President Carter, while continuing to express confidence in budget director Bert Lance, said he believes Lance would resign if any charges stemming from an investigation into Lance's financial affairs were upheld.

"I believe that if anything should be proven concerning Bert Lance that is either improper or illegal, that Bert would immediately take the initiative to either resign or step aside, or offer to." Carter said in an ABC News interview conducted Aug. 10 and broadcast yesterday.

Lance's is a longtime friend and confidant of the President. But Carter said in the interview he would "have no qualms" about making a decision adversely affecting Lance if it meant maintaining the public's confidence in his administration.

"I am ultimately responsible and don't hesitate to accept that responsibility." he said. "But I have enough confidence in Bert Lance to know that if any improprieties do exist, that he would take the initiative to step aside. So far, no improprieties have been proven."

Lance has come under the scrutiny of the Treasury Department because of bank loans, he received before joining the administration. The investigation, conducted by Comptroller of the Currency John Heimann, is focusing on the circumstances surrounding bank loans to Lance totalling about $5 million.

Carter repeated his claim that he does not know the details" and does "not want to become involved in the details of what went on in 1975 or prior to that time," when the loans were made.

"But I have confidence that both the comptroller and Bert will make the facts known to the public and let the situation be judged accordingly." the President said.

Carter also used the interview to praise embattled U.N. Ambassador Andrew Young, whom he called "a great national treasure."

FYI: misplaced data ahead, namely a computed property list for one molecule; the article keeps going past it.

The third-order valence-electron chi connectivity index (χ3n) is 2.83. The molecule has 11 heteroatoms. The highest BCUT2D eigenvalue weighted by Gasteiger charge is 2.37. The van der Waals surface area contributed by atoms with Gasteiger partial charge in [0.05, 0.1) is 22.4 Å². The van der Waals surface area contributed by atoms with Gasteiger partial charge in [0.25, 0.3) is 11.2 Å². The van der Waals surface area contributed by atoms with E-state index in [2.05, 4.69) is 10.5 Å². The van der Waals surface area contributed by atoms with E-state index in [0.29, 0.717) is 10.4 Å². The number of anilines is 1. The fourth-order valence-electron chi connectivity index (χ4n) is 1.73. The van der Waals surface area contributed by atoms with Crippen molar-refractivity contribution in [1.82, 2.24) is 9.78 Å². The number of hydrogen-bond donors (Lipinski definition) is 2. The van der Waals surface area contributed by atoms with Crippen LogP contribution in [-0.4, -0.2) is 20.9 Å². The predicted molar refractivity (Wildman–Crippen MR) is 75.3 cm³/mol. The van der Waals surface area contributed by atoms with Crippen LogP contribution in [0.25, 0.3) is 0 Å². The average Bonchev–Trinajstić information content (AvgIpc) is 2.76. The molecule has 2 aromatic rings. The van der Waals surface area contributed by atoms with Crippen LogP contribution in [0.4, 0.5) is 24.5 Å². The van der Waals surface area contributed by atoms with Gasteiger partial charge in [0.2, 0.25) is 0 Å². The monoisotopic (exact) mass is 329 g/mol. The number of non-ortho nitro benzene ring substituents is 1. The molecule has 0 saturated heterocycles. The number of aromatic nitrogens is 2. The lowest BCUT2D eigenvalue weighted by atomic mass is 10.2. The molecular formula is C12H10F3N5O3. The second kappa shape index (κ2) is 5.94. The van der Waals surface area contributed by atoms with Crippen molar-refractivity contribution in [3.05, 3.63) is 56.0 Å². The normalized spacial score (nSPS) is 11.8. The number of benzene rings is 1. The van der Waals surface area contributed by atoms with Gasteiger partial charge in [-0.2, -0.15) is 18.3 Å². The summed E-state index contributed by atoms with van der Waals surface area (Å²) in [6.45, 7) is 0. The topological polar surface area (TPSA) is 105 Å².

Young's outspokenness on such topics as racism and American-African relations has incurred the wrath of many career diplomats and some members of Congress, who have called for his resignation.

Carter, however, said Young is "intelligent, courageous, articulate." and that he "accurately represents the position that I and the Secretary of State and others have evolved for our country, and is building up trust in our country among nations who didn't trust us before."

The President added: "He is a great national treasure, in my opinion, and he has my complete confidence and I think I have his complete confidence.

"I might say there has never been any difference of opinion on basic issues among Andrew Young, the Secretary of State, the National Security Council or myself."

On other matters, Carter said:

His administration has "made some good progress already in economic affairs." even though many people remain impatient - "perhaps overly so" - with the pace of that progress.

For example, he said, unemployment has fallen from 8 per cent to 6.9 per cent during his seven months in office, "which is some improvement."

There has been no "major breakthrough" in foreign affairs, but that he is determined to ease tensions in southern Africa and the Middle East, and that he intends to continue strategic arms limitation talks with the Soviet Union.

There is no basic difference between Carter the candidate and Carter the President.

"I think that after a period of two or three years, the difference between what I am and what the people perceived me to be during the campaign and what my programs actually are as they wind their way through Congress - that difference will be narrowed and people will see that there is no difference." Carter said.

His comment was in response to questions about an ABC News-Louis Harris poll of citizens and members of Congress on Carter's first six months in office.

Carter received a 59-to-37 per cent overall favorable rating in the survey, and a 67-to-29 per cent favorable rating on his personal style - "the way he has taken over the leadership of the country."

But on specific issues, the President received a much lower rating. For example, 51 per cent to 44 per cent disapproved of the way he is handling the economy.